Most women love surprises — just don’t unhinge their wedding-day plans. That is the one day in a woman’s life when there is little room for the unexpected.
But for bride Lisa Malley, there was no wedding-day plan. Minutes before the ceremony, she wasn’t even engaged.
Little did she know when she and boyfriend Mark Bonser walked into a Stowe hotel lobby on a blue-sky December day that she’d be getting engaged and married in less than an hour’s time.
The couple met in 2008 when Mark, a Burlington-based general contractor, gave Lisa an estimate for some roof repairs. He didn’t end up getting the job, but he did find himself a date to a New Year’s Eve party several months later. And so began a three-year romance.
They had talked about getting married someday, but both had been married before, and didn’t feel that a big affair suited them.
“We decided that we’d ‘just do it’ and then we’d come back and tell everyone and have a party,” Lisa said.
But that’s where the conversation ended.
As Lisa’s 50th birthday approached this past December, Mark kept his plans close to the vest.
“What I knew was that he was telling people that I had plans for the weekend,” Lisa said.
Lisa’s birthday was on Sunday, Dec. 19. On Saturday night, she opened the birthday gifts that Mark had stashed under the Christmas tree.
“Everything was winter white,” Lisa said. “Winter white sweater, lace top, pants and boots.”
But, knowing Mark’s generous nature, she didn’t suspect a thing. “Mark isn’t someone who just buys you a shirt. It’s the whole outfit,” she said.
Then he told her the plan for the next day — or at least part of it. They were going to Stowe for lunch, and he said: “If you’re well-behaved, we’ll stay overnight.” Mark had already packed her suitcase.
So on her 50th birthday — dressed in her new winter white outfit and the fur coat that Mark had given her the year before, Lisa hopped in the car with Mark and they headed to Stowe.
“I didn’t ask where we were going,” she said.
When Mark pulled into the porte-cochere at Stowe Mountain Lodge, Lisa was pleasantly surprised. But things were about to get a lot more interesting.
Minutes later, as they reached the top of the stairs in the hotel lobby, Mark ushered Lisa to a small nook in the corner of the room. There was something that he wanted to give her.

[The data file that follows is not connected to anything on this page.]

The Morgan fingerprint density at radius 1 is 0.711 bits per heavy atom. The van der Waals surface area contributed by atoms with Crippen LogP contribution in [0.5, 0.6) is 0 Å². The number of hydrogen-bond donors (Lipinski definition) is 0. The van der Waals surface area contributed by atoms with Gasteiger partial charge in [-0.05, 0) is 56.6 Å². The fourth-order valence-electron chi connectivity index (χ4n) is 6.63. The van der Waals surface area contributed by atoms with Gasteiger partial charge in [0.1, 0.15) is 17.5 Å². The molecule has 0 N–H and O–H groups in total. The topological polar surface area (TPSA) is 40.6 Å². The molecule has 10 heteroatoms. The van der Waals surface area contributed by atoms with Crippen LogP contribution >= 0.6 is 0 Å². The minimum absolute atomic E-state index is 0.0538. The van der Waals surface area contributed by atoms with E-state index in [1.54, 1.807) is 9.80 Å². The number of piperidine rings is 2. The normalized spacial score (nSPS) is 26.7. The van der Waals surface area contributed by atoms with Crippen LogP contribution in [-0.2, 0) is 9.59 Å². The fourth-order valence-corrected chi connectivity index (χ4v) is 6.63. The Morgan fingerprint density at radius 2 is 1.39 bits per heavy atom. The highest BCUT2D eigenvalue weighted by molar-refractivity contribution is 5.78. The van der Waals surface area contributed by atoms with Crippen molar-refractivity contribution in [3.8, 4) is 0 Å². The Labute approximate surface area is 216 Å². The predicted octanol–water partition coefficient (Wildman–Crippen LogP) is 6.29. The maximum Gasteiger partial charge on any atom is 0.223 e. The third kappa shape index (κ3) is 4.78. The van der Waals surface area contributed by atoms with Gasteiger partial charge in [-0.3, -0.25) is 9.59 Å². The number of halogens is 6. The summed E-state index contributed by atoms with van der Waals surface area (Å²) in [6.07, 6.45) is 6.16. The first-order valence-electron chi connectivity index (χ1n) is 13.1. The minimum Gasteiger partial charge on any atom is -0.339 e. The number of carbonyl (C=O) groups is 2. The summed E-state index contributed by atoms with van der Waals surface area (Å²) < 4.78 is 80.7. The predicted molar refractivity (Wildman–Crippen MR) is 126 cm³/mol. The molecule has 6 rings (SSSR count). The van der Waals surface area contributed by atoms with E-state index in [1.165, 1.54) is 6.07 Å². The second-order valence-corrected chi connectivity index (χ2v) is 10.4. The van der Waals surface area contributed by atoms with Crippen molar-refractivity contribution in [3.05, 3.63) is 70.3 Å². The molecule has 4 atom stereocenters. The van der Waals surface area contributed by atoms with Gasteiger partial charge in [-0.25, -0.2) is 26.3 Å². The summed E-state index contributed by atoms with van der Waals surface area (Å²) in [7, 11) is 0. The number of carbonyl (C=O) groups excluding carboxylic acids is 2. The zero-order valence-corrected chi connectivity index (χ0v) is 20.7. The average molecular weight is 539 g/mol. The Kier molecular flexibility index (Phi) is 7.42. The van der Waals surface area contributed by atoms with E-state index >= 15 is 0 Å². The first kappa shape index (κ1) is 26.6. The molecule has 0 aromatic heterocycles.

That “something” was a proposal poem that he had written and slipped inside an envelope marked “Happy Birthday.”
But that wasn’t all. Mark had lined up a justice of the peace and a photographer, just in case Lisa wanted to take the giant leap from “I will” to “I do” — right then and there.
Stowe photographer Larry Asam and Justice of the Peace Mitzie McInnis, who had been waiting in the wings, met them by the fireplace. The wedding was on.
“We walked over and met them, and they got me some water,” Lisa recalled. “I kind of collected myself, and we got married right there” by the stone hearth in the hotel lobby.
Behind the scenes
Mark wasn’t the only one who breathed a sigh of relief once the cat was out of the bag.
Both Asam and McInnis were more than a little apprehensive about the idea of a “surprise” wedding. What if she said no?
“I was so nervous,” McInnis recalled. “I’m not usually that nervous before a wedding.”
McInnis and Asam were hiding behind pillars in the lobby when Mark and Lisa arrived.
Mark’s original plan — to propose in two rocking chairs at the top of the stairs — was foiled when he discovered that the seats were already taken.
“I was set up with the tripod and then he came to the top of the stairs and dove off into this little side area,” Asam said. “So now, there I am sneaking around with a tripod, trying to get to a new location without her noticing me.”
While Larry was lurking behind a pillar, trying to get a shot of the engagement scene, McInnis was craning her neck for a better view. From her vantage point, she couldn’t see how it was going.
“I’m jumping up and down and asking, ‘How do they look?’” McInnis recalls. “And Larry said, ‘I think it’s going well. He looks happy.’”
“I have to say I’ve never done anything like that before,” said Asam, who’s been photographing weddings in Vermont for more than 25 years.
Mark had written his vows ahead of time. But Lisa, a self-described go-with-the-flow person, happily read his back to him — with a little ad-libbing.
“This was the shortest engagement in history,” McInnis said with a laugh, “from one side of the room to the other.”
“I got to enjoy my wedding for everything a marriage ceremony should be,” Lisa said. “I just got to show up and get married to the most wonderful man. There’s nothing that I would change. … Every single thing that he did, I loved.”
Mark decided last summer that he wanted to “put something together” by the end of the year. “I knew I wanted to do something special, but different,” he said.
All the pieces began falling into place when he contacted Calais Lovejoy, catering manager at Stowe Mountain Lodge, in November.
“Far too often, each and every step we take in life must be planned, researched, balanced and judged,” Mark said. “I wanted to give Lisa a true surprise, one which would be etched in her mind, filled with emotion, and truly special.”
Without a doubt, Lisa was surprised — twice.